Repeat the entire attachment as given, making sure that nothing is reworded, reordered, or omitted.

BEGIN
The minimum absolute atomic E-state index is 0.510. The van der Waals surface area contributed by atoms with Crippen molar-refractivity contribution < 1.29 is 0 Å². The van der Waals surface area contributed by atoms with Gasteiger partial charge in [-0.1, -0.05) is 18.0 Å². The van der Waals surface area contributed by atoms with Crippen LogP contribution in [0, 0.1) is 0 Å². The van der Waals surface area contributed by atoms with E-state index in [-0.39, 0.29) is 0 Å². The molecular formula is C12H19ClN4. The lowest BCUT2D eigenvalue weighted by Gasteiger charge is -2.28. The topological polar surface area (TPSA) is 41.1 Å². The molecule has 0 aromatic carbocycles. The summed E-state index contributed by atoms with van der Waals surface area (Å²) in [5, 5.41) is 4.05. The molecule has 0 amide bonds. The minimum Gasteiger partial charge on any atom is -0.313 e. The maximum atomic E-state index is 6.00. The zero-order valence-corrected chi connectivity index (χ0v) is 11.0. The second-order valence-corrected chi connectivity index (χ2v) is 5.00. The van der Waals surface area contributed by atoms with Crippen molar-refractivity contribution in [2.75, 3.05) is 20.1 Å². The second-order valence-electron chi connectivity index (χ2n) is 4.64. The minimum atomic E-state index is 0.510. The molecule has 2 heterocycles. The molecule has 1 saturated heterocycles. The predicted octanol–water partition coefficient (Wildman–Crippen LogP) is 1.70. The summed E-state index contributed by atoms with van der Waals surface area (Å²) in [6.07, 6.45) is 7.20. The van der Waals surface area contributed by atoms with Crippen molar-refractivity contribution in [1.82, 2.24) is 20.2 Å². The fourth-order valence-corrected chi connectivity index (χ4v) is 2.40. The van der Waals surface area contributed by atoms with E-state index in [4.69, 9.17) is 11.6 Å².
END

The minimum absolute atomic E-state index is 0.510. The van der Waals surface area contributed by atoms with Crippen molar-refractivity contribution < 1.29 is 0 Å². The van der Waals surface area contributed by atoms with Gasteiger partial charge in [-0.1, -0.05) is 18.0 Å². The van der Waals surface area contributed by atoms with Crippen LogP contribution in [0, 0.1) is 0 Å². The van der Waals surface area contributed by atoms with E-state index in [-0.39, 0.29) is 0 Å². The molecular formula is C12H19ClN4. The lowest BCUT2D eigenvalue weighted by Gasteiger charge is -2.28. The topological polar surface area (TPSA) is 41.1 Å². The molecule has 0 aromatic carbocycles. The summed E-state index contributed by atoms with van der Waals surface area (Å²) in [5, 5.41) is 4.05. The molecule has 0 amide bonds. The minimum Gasteiger partial charge on any atom is -0.313 e. The maximum atomic E-state index is 6.00. The zero-order valence-corrected chi connectivity index (χ0v) is 11.0. The second-order valence-corrected chi connectivity index (χ2v) is 5.00. The van der Waals surface area contributed by atoms with Crippen molar-refractivity contribution in [2.75, 3.05) is 20.1 Å². The second-order valence-electron chi connectivity index (χ2n) is 4.64. The minimum atomic E-state index is 0.510. The molecule has 2 heterocycles. The molecule has 1 saturated heterocycles. The predicted octanol–water partition coefficient (Wildman–Crippen LogP) is 1.70. The summed E-state index contributed by atoms with van der Waals surface area (Å²) in [6.07, 6.45) is 7.20. The van der Waals surface area contributed by atoms with Crippen molar-refractivity contribution in [1.82, 2.24) is 20.2 Å². The fourth-order valence-corrected chi connectivity index (χ4v) is 2.40. The van der Waals surface area contributed by atoms with E-state index in [4.69, 9.17) is 11.6 Å².